Squeaky bum time: new year, new exhibition

It’s a new year and that means two things. One, we’re all still a bit fat after Christmas. And two, there are just a few weeks until we Part 3 students launch our Belonging exhibition! It is, in the words of Sir Alex Ferguson, “squeaky bum time”.

 

Belonging is a multi-site exhibition which draws on the varied University of Reading collections to explore issues around inclusion, exclusion, loneliness and sense of place through five themes – Countryside, Culture, Clubs, Conflict and Community. Because Museum Studies is so brilliant, this exhibition is actually our ‘final project’ and doing a dissertation is optional (although three of us have foolishly chosen to do both!). In this post, we are each going to tell you a bit about the work we’re doing to put our exhibition together:

 

Matthew Abel (Countryside) – You could tell so many stories with a broad subject like the countryside, but I’ve been focusing on three key subthemes. Making Rural Communities considers how the idea of community is constructed in the countryside, and how people come to feel that they belong in rural areas. Right to Roam explores how the law has historically excluded people from the countryside, and looks at the ongoing campaign to improve public access. Finally, with immigration dominating the headlines, Seasonal Workers reveals how the countryside has always depended on migrant labour, and how these workers have been treated. Putting these displays together involves lots of practical work too, from planning case layouts to working out how to hang works of art – I am pleased to say I now know what ‘hollow wall fixings’ are! Emily and I will also be donning our boots soon to interview a local walking group!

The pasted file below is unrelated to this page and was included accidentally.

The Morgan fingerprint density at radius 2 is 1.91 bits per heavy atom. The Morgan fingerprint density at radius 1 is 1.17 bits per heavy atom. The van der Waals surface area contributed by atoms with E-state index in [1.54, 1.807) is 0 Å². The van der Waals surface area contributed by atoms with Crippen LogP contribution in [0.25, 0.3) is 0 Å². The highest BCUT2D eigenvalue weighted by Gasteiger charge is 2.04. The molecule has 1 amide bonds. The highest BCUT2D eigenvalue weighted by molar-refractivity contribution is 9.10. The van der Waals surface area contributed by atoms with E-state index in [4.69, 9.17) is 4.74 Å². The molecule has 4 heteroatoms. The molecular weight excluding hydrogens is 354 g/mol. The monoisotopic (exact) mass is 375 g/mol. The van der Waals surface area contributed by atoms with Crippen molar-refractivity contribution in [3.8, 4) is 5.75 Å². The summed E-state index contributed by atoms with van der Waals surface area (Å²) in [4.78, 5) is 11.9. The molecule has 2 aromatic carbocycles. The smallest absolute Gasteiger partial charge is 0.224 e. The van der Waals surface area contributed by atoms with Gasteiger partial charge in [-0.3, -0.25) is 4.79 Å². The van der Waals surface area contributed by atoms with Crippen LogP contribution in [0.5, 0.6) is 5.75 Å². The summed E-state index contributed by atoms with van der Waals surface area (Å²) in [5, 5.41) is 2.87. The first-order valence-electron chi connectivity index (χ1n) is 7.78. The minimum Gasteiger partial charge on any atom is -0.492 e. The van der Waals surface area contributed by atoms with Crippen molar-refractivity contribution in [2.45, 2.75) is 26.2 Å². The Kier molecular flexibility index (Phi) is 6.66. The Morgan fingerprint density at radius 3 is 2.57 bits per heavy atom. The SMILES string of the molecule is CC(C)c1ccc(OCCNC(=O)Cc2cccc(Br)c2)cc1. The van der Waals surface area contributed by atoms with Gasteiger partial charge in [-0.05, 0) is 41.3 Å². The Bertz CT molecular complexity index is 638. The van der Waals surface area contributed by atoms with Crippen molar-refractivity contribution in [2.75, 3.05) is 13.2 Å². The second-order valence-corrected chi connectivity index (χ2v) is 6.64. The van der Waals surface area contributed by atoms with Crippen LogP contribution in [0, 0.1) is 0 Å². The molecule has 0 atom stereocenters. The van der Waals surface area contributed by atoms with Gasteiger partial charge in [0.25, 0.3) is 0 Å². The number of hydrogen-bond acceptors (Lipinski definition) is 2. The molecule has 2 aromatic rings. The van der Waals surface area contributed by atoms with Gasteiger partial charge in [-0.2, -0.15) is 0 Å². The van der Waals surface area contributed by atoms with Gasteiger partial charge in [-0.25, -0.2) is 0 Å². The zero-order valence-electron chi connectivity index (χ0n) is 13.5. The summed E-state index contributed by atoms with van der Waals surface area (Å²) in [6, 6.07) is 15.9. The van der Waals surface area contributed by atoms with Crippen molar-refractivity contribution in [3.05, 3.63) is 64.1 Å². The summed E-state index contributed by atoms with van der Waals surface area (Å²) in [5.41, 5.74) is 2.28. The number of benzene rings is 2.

Image: Two ramblers in a footpath protest at Ribchester, Lancashire, in October 1930. The Museum of English Rural Life, SR OSS PH5/J53.

Samuel Peters (Conflict) – War, what is it good for? Not just a catchy song, this question is one that has plagued history throughout time. Conflicts are quite often the markers used to recognise the passage of time. Centenaries marking various conflicts are commonplace, these happen to remind us of what has come before, the devastation, the loss of life, the irreversible damage. But do humans ever learn? After one war comes another, humans appear to be intrinsically linked to conflict, an inescapable inevitability. As tensions around the world appear to rise yet again, are we moving towards another conflict, is nuclear devastation on the horizon? Throughout conflicts and throughout wars people live, ordinary people, they leave behind innocent markers, things which would not appear to be from within a war, it is through these that we hope to analyse the extent to which humans belong to conflict; and answer the question, what is war good for?